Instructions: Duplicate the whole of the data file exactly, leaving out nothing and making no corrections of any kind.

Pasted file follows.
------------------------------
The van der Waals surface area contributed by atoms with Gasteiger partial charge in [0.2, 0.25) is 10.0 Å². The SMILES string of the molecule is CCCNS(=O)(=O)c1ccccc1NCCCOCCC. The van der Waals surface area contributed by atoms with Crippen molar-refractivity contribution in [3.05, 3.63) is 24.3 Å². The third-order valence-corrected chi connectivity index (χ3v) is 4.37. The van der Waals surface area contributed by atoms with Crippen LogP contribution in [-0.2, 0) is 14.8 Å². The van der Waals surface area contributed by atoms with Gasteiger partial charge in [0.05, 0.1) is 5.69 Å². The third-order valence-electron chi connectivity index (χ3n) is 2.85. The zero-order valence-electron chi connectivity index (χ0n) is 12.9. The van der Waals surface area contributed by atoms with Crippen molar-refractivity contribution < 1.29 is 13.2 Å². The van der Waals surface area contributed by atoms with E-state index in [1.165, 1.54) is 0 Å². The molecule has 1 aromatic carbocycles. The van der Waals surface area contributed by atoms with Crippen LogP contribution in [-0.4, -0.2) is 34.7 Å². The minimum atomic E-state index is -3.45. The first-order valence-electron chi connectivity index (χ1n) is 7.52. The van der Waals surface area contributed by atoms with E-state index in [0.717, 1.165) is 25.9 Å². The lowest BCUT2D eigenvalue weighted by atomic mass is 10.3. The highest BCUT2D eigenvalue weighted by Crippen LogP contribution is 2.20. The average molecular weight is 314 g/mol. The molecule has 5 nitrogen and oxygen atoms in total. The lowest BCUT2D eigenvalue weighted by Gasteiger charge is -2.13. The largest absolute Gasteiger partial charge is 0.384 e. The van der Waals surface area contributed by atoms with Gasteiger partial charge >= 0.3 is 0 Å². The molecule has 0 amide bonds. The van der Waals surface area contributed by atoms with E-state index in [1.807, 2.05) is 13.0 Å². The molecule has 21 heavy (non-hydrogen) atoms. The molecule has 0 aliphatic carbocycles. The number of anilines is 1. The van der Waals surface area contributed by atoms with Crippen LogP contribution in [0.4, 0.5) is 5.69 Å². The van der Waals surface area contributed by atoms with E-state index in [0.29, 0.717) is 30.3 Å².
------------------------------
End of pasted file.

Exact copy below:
The van der Waals surface area contributed by atoms with Gasteiger partial charge in [0.2, 0.25) is 10.0 Å². The SMILES string of the molecule is CCCNS(=O)(=O)c1ccccc1NCCCOCCC. The van der Waals surface area contributed by atoms with Crippen molar-refractivity contribution in [3.05, 3.63) is 24.3 Å². The third-order valence-corrected chi connectivity index (χ3v) is 4.37. The van der Waals surface area contributed by atoms with Crippen LogP contribution in [-0.2, 0) is 14.8 Å². The van der Waals surface area contributed by atoms with Gasteiger partial charge in [0.05, 0.1) is 5.69 Å². The third-order valence-electron chi connectivity index (χ3n) is 2.85. The zero-order valence-electron chi connectivity index (χ0n) is 12.9. The van der Waals surface area contributed by atoms with Crippen molar-refractivity contribution < 1.29 is 13.2 Å². The van der Waals surface area contributed by atoms with E-state index in [1.165, 1.54) is 0 Å². The molecule has 1 aromatic carbocycles. The van der Waals surface area contributed by atoms with Crippen LogP contribution in [-0.4, -0.2) is 34.7 Å². The minimum atomic E-state index is -3.45. The first-order valence-electron chi connectivity index (χ1n) is 7.52. The van der Waals surface area contributed by atoms with E-state index in [0.717, 1.165) is 25.9 Å². The lowest BCUT2D eigenvalue weighted by atomic mass is 10.3. The highest BCUT2D eigenvalue weighted by Crippen LogP contribution is 2.20. The average molecular weight is 314 g/mol. The molecule has 5 nitrogen and oxygen atoms in total. The lowest BCUT2D eigenvalue weighted by Gasteiger charge is -2.13. The largest absolute Gasteiger partial charge is 0.384 e. The van der Waals surface area contributed by atoms with Gasteiger partial charge >= 0.3 is 0 Å². The molecule has 0 amide bonds. The van der Waals surface area contributed by atoms with E-state index in [1.807, 2.05) is 13.0 Å². The molecule has 21 heavy (non-hydrogen) atoms. The molecule has 0 aliphatic carbocycles. The number of anilines is 1. The van der Waals surface area contributed by atoms with Crippen LogP contribution in [0.4, 0.5) is 5.69 Å². The van der Waals surface area contributed by atoms with E-state index in [0.29, 0.717) is 30.3 Å².